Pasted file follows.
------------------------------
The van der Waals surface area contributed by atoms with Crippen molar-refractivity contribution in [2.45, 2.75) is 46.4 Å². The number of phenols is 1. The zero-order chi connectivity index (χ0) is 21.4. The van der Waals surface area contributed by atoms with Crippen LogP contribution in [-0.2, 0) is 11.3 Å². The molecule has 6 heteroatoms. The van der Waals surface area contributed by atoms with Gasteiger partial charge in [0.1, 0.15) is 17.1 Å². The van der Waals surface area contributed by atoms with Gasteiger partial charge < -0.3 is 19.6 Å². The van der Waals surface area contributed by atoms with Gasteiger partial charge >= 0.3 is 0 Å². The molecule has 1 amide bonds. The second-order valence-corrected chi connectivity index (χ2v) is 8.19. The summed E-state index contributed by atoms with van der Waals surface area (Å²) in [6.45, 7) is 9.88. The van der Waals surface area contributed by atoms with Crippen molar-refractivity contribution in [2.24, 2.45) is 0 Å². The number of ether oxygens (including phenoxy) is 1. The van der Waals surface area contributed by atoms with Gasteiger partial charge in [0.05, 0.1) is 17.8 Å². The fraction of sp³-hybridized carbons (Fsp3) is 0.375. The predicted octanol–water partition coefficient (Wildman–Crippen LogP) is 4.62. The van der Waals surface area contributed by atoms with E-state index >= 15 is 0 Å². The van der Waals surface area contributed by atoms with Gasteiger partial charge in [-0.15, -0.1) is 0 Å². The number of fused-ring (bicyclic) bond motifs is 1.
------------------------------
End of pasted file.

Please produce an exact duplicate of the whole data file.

The van der Waals surface area contributed by atoms with Crippen molar-refractivity contribution in [2.45, 2.75) is 46.4 Å². The number of phenols is 1. The zero-order chi connectivity index (χ0) is 21.4. The van der Waals surface area contributed by atoms with Crippen LogP contribution in [-0.2, 0) is 11.3 Å². The molecule has 6 heteroatoms. The van der Waals surface area contributed by atoms with Gasteiger partial charge in [0.1, 0.15) is 17.1 Å². The van der Waals surface area contributed by atoms with Gasteiger partial charge < -0.3 is 19.6 Å². The van der Waals surface area contributed by atoms with Gasteiger partial charge >= 0.3 is 0 Å². The molecule has 1 amide bonds. The second-order valence-corrected chi connectivity index (χ2v) is 8.19. The summed E-state index contributed by atoms with van der Waals surface area (Å²) in [6.45, 7) is 9.88. The van der Waals surface area contributed by atoms with Crippen molar-refractivity contribution in [2.24, 2.45) is 0 Å². The number of ether oxygens (including phenoxy) is 1. The van der Waals surface area contributed by atoms with Gasteiger partial charge in [0.05, 0.1) is 17.8 Å². The fraction of sp³-hybridized carbons (Fsp3) is 0.375. The predicted octanol–water partition coefficient (Wildman–Crippen LogP) is 4.62. The van der Waals surface area contributed by atoms with E-state index >= 15 is 0 Å². The van der Waals surface area contributed by atoms with Gasteiger partial charge in [-0.15, -0.1) is 0 Å². The number of fused-ring (bicyclic) bond motifs is 1.